Part of the reason I was drawn to the Chromebook Pixel is that it's essentially a thin client for accessing the same content I interact with using my phones and tablets. Having to move and maintain files between separate machines is a chore I no longer wish to deal with, so I'm happy to see that this issue may soon be a thing of the past. Today at IFA, Acer demoed its Extend prototype, a laptop-dock that could enable you to use a smartphone as a your primary computer.
If this concept sounds familiar, that's because it is. A couple years ago, Motorola introduced the Motorola Atrix 4g and a proprietary dock called the lapdock - a laptop without a brain that only worked when the Atrix was docked in its back. The ASUS PadFone goes even further by being a phone that docks into a tablet that docks into a keyboard, somewhat forming the one device to rule them all.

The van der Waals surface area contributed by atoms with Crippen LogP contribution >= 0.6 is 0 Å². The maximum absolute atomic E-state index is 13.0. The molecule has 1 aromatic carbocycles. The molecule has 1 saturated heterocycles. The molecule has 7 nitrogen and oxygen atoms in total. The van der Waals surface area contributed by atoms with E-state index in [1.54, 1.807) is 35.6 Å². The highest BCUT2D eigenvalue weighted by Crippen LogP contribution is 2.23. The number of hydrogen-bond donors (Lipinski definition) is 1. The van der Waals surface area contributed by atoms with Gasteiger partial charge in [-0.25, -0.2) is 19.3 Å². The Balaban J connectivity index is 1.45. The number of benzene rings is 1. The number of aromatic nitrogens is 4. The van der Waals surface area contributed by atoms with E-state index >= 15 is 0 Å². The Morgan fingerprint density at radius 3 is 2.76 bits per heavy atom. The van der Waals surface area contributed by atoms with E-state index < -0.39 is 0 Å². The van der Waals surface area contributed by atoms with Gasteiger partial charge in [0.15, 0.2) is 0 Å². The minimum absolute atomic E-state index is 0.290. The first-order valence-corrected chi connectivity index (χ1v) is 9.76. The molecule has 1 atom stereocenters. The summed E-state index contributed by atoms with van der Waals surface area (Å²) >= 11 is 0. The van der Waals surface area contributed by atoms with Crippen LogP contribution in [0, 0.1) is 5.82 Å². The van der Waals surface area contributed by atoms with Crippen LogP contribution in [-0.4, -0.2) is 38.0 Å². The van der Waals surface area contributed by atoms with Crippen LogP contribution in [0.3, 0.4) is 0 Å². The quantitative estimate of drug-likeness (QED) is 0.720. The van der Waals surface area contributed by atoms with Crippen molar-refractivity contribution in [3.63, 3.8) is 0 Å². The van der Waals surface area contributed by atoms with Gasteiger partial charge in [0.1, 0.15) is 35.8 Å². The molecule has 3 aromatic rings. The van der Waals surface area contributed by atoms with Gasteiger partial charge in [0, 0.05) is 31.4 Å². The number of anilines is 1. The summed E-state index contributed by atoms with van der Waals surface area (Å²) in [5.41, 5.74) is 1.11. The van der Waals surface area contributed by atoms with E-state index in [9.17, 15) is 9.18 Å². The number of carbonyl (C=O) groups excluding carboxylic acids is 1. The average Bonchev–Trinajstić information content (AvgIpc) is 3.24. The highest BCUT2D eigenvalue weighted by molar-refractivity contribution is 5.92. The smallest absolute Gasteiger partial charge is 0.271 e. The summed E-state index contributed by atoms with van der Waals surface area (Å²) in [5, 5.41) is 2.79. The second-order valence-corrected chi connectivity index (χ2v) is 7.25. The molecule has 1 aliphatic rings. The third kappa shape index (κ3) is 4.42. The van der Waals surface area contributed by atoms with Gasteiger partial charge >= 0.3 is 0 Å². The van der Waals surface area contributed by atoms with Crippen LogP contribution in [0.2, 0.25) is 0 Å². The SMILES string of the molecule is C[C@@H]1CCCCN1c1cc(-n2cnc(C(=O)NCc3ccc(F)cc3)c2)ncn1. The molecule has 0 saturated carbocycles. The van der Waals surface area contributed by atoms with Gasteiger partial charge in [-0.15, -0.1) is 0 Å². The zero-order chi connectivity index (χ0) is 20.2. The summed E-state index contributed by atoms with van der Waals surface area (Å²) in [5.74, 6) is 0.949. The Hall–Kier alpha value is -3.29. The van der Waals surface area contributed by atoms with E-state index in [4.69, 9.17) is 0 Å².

Acer demoed the Extend connected to a modified version of the Liquid E2 smartphone via an MHL cable. The empty laptop shell gives users a full-size keyboard, a larger screen, a touchpad, and a 6,000mAh battery to work with. The device is usable for gaming, and players can still pick up and use the phone for titles that require use of the gyroscrope. The Extend also taps into the phone's camera, similar to the functionality found in AirDroid.
The Acer Extend is a concept device, but the company could potentially launch a finalized version sometime next year.